My childhood, like most people my age, was spent mostly outside. Yes, I’m OLD. Ok, I’m 29, so not old, but at least old enough to be able to say ‘that didn’t happen in my generation!’ with suitable disgust for the current one. I ran around outside with wild abandon as much as I possibly could. We didn’t have a computer or Nintendo (at least not until much later) and we weren’t allowed to watch tv. Yes that’s right. We had to Make Our Own Fun. Thankfully I had an incredibly vivid imagination and created elaborate stories within my own head to entertain myself. There were whole plotlines with different characters I’d invented and I always had the starring role. Plus I was always totally awesome. I was always some sort of adventurer or explorer and was always in the middle of some wacky escapade. Man, it was great being a kid.
My childhood was separated out very clearly: whether or not it was warm enough to run around outside without shoes. Every spring it took my feet a few weeks to toughen up enough so that I could run around like the crazy kid I was. Our house was located on an acre lot, which backed up against a few other acre lots. Between all of us, we had a pretty sizable forest for us to play in. I’d usually disappear outside for hours and would only come back inside when it was time for dinner. I’ll admit, a common adopted persona was some sort of warrior Indian princess. It had to be a princess so I could go running off riding horses and shooting arrows, instead of being stuck at home tanning buffalo hide. Trust me, this all made perfect sense to me at the time. Last time I was home my dad said he still occasionally finds random things tucked away in our ‘forts’ out in the backyard.
A lot of my adventures were shaped by which fictional character I’d chosen at that point in time to vividly re-enact for my own amusement. That Indian princess thing was based on Pocohontas, I think (the real one, not the lame Disney version). For a long time it was Annie (from the movie ‘Annie’). Why I’d become so obsessed with an orphaned girl who spent the majority of her time cleaning an orphanage, I’ll never know. I think there was some appeal to the breaking out of the orphanage part, plus there’s that whole getting-rescued-with-the-helicopter-at-the-end thing. Oh, and as an aside, if those orphans spent all their time cleaning up that orphanage, how come it never seemed to be clean? You’d think they’d manage it if they cleaned it every single day, all day. Must be those incredibly ill-advised pillow fights while singing ‘Hard Knock Life.’ Even at six years old (the beginning of the Annie obsession) I knew that breaking open feather pillow cases wasn’t a very smart idea when you’re also in charge of cleaning up the place.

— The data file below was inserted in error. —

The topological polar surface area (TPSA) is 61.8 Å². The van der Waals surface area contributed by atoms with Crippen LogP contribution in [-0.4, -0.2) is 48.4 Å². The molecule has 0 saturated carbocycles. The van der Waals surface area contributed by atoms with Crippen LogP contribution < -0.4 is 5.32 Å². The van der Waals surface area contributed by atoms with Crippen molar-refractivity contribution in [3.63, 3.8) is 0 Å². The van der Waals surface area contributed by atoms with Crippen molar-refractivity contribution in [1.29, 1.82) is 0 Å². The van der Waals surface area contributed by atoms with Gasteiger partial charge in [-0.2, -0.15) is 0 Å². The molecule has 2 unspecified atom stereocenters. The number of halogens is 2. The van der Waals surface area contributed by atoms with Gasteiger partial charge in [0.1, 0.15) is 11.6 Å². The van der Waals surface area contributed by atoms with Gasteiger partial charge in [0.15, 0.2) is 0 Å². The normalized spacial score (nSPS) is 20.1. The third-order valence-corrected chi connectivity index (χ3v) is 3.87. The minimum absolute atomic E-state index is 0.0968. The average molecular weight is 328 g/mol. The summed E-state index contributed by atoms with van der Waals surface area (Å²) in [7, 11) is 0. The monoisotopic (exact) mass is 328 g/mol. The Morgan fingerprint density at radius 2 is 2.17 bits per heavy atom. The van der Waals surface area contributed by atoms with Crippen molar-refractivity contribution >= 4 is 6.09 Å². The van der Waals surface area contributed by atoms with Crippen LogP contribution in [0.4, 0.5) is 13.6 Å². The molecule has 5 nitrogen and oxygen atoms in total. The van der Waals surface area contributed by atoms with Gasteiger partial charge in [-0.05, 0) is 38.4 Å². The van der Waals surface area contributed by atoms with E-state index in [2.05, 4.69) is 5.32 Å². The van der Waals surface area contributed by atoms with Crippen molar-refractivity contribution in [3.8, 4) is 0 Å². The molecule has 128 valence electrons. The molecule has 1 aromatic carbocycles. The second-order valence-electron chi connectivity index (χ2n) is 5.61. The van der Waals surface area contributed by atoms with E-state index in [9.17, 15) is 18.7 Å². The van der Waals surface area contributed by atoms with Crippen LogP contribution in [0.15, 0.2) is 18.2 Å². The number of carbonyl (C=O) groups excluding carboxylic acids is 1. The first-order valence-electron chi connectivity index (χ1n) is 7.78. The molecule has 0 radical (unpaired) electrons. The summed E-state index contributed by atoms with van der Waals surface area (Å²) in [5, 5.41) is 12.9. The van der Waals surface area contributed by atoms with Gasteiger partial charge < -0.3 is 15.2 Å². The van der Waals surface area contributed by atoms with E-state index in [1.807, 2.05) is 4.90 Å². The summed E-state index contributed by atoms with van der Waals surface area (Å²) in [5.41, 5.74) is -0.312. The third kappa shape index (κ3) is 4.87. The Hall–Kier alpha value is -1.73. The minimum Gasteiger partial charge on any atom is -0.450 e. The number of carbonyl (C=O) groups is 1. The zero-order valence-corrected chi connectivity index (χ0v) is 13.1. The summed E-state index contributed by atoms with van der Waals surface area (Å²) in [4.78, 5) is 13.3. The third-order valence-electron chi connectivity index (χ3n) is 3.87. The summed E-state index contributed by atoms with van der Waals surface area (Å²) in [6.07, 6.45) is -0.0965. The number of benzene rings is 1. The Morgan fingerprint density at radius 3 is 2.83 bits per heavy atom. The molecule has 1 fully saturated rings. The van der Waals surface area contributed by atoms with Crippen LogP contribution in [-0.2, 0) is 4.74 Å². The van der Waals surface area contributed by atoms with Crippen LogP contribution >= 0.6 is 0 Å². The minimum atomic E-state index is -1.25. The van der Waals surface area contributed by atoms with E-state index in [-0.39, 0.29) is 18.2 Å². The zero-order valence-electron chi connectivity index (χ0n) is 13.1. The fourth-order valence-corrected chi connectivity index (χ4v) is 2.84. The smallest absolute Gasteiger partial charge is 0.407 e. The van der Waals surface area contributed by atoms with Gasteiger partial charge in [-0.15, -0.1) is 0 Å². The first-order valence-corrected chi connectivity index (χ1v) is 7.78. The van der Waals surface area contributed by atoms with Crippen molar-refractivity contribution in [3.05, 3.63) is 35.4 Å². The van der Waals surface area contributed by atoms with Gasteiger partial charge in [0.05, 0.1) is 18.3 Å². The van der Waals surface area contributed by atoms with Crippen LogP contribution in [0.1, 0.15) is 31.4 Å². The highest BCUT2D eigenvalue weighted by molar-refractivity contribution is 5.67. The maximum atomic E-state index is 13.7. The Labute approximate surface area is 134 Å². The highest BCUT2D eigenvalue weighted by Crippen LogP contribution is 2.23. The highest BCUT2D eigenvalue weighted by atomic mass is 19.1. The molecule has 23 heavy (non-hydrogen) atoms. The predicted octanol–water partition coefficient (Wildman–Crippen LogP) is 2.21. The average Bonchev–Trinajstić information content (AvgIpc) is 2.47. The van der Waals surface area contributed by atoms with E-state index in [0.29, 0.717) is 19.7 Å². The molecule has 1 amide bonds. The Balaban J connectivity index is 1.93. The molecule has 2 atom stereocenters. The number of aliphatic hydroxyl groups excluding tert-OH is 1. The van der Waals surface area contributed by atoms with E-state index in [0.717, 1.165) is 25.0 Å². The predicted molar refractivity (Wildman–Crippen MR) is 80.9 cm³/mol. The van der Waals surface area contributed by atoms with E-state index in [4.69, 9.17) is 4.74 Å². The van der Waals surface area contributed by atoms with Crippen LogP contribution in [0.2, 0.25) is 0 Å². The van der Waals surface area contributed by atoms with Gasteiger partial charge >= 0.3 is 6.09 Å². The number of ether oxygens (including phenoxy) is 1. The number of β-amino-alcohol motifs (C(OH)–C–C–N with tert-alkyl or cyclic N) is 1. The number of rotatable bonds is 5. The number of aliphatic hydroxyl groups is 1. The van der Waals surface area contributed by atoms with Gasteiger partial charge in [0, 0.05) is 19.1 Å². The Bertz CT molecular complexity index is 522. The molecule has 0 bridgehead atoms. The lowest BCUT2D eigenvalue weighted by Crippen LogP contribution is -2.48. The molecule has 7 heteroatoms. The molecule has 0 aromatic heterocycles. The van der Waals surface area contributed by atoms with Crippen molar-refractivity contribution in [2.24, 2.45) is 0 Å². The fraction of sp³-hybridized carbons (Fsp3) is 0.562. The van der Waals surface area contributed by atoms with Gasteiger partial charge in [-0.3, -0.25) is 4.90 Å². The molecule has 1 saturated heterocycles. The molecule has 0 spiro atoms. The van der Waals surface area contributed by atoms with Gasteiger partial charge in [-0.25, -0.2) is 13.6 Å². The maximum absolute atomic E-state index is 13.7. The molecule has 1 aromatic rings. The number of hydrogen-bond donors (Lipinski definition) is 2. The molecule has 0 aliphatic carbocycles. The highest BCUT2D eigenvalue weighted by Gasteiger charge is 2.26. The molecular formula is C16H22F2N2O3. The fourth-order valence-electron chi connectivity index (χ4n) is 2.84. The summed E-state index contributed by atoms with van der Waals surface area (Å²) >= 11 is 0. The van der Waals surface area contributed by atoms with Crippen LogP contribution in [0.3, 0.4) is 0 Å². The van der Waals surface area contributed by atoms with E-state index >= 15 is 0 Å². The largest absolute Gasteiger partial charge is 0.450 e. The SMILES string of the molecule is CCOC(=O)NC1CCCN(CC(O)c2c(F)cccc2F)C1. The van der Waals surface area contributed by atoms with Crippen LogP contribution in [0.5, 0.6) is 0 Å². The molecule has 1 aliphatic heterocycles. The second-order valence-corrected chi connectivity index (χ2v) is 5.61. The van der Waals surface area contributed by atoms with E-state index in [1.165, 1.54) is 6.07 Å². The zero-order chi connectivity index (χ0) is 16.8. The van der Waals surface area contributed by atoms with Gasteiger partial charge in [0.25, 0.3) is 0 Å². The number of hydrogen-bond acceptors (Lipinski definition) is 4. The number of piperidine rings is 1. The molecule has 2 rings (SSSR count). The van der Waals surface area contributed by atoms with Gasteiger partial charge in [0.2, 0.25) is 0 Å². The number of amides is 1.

Anyway, I digress. Following Orphan Annie, my chosen obsession was Laura Ingalls Wilder, she of the Little House on the Prairie. I LOVED Laura. I have a very clear memory of running downstairs the morning after my mom had said she would pick up the Little House books for me. It was so excited it was like Christmas morning. I actually woke my mom up when I only discovered the first book. She couldn’t check out ALL the books from the library, she explained sleepily, it’d take us time to read them all. And read them all we did, with mom’s help at first but on my own by the time we reached the last book. I was enthralled with frontier life, which seemed far more interesting than my own. I dressed up as Laura for several Halloweens and had many frontier adventures. My pink schwinn was my horse. I’m pretty sure there were sound effects.
With all this running around outdoors, you can imagine that we weren’t really a tv watching family. Like I said, I wasn’t allowed to watch television at all, unless it was public television (Sesame Street, 3-2-1 Contact, Square One, you get the idea). Saturday morning cartoons were the one exception. I have a suspicion that was less of a reward for us and more about letting my mom and dad sleep in for at least one day without us harassing them. As you can imagine, this was a SEVERE problem when they started airing Little House on the Prairie episodes in the afternoons after school. I HAD to watch Laura. I just had to. Unfortunately my mom was just as adamant that we would not be watching TV. I spent a LOT of time and energy trying to convince her otherwise.
Over the past few months, I’ve been rewatching all those old episodes of Little House. It has been a blast from the past of the most bizarre kind. I remember some scenes of some of the episodes but I’ve forgotten a lot. But the thing about this show is that it makes me cry. ALL THE TIME. I’m serious, all the time. I have a tendency to cry at movies and tv shows anyway, but this show has just influenced my tear ducts in a way that nothing ever has before. EVER.
That episode where Carl, Alicia and John Jr are all orphaned and they think they’re going to be split up and then Mr. Edwards stands up in church and says he won’t split up that family and how he’s going to be their pa and oh yeah, he and Grace better get married so that they can be a family? Bawling. That other episode where Mary goes away to take the huge state-wide math test and only gets second place so she thinks she let the town down, but then they come back into town and everybody is cheering for her and she thinks they don’t know she didn’t win but it turns out the DO know and how they’re all proud of her anyway? Or the one where the pack of wild dogs attacks Mary and Laura and Carrie and they have to hide in the hayloft and beat off the dogs with the pitchfork and their pet wolf dies in order to protect them? Oh man, I even shed a tear for that one! That show really tugs on the heart strings.
Oh yeah, and did I mention that Pa is pretty hot? He totally is. When did that happen?